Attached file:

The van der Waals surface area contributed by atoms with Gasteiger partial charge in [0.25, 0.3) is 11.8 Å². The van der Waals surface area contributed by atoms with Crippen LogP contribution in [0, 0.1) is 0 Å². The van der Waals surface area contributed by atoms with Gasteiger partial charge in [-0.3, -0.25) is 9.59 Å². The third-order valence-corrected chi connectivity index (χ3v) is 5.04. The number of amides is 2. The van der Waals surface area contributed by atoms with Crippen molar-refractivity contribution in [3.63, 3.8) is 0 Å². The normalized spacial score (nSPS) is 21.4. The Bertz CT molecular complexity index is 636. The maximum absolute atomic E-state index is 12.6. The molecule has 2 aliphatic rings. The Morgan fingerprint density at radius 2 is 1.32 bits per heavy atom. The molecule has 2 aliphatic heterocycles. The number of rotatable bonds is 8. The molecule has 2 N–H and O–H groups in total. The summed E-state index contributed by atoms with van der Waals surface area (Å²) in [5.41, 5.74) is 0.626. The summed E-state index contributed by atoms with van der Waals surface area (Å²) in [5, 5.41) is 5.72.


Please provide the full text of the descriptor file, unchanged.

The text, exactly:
The van der Waals surface area contributed by atoms with Gasteiger partial charge in [0.25, 0.3) is 11.8 Å². The van der Waals surface area contributed by atoms with Crippen LogP contribution in [0, 0.1) is 0 Å². The van der Waals surface area contributed by atoms with Gasteiger partial charge in [-0.3, -0.25) is 9.59 Å². The third-order valence-corrected chi connectivity index (χ3v) is 5.04. The number of amides is 2. The van der Waals surface area contributed by atoms with Crippen molar-refractivity contribution in [3.63, 3.8) is 0 Å². The normalized spacial score (nSPS) is 21.4. The Bertz CT molecular complexity index is 636. The maximum absolute atomic E-state index is 12.6. The molecule has 2 aliphatic rings. The Morgan fingerprint density at radius 2 is 1.32 bits per heavy atom. The molecule has 2 aliphatic heterocycles. The number of rotatable bonds is 8. The molecule has 2 N–H and O–H groups in total. The summed E-state index contributed by atoms with van der Waals surface area (Å²) in [5.41, 5.74) is 0.626. The summed E-state index contributed by atoms with van der Waals surface area (Å²) in [5, 5.41) is 5.72.